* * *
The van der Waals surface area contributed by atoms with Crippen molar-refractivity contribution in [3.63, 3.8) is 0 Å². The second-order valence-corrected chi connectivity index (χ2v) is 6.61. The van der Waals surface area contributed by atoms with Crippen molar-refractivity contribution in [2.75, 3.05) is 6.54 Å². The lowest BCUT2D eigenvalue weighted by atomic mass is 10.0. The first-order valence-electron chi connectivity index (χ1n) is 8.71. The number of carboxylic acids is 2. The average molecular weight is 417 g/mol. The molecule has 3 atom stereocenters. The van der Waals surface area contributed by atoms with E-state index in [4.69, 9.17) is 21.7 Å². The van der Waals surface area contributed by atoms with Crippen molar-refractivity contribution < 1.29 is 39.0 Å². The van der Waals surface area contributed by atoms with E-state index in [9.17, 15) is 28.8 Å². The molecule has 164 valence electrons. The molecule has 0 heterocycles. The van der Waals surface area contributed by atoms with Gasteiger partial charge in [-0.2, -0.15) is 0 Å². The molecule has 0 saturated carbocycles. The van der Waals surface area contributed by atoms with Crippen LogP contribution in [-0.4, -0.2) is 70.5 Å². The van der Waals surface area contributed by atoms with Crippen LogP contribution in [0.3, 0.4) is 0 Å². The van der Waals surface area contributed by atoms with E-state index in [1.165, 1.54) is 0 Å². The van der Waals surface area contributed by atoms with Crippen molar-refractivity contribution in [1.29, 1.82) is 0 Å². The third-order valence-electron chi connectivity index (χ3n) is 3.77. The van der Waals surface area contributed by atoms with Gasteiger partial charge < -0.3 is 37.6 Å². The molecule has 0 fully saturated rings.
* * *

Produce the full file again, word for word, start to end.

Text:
The van der Waals surface area contributed by atoms with Crippen molar-refractivity contribution in [3.63, 3.8) is 0 Å². The second-order valence-corrected chi connectivity index (χ2v) is 6.61. The van der Waals surface area contributed by atoms with Crippen molar-refractivity contribution in [2.75, 3.05) is 6.54 Å². The lowest BCUT2D eigenvalue weighted by atomic mass is 10.0. The first-order valence-electron chi connectivity index (χ1n) is 8.71. The number of carboxylic acids is 2. The average molecular weight is 417 g/mol. The molecule has 3 atom stereocenters. The van der Waals surface area contributed by atoms with E-state index in [4.69, 9.17) is 21.7 Å². The van der Waals surface area contributed by atoms with Crippen molar-refractivity contribution < 1.29 is 39.0 Å². The van der Waals surface area contributed by atoms with E-state index in [9.17, 15) is 28.8 Å². The molecule has 164 valence electrons. The molecule has 0 heterocycles. The van der Waals surface area contributed by atoms with Gasteiger partial charge in [-0.2, -0.15) is 0 Å². The molecule has 0 saturated carbocycles. The van der Waals surface area contributed by atoms with Crippen LogP contribution in [-0.4, -0.2) is 70.5 Å². The van der Waals surface area contributed by atoms with Crippen LogP contribution in [0.3, 0.4) is 0 Å². The van der Waals surface area contributed by atoms with E-state index in [1.165, 1.54) is 0 Å². The van der Waals surface area contributed by atoms with Crippen molar-refractivity contribution in [1.29, 1.82) is 0 Å². The third-order valence-electron chi connectivity index (χ3n) is 3.77. The van der Waals surface area contributed by atoms with Gasteiger partial charge < -0.3 is 37.6 Å². The molecule has 0 fully saturated rings.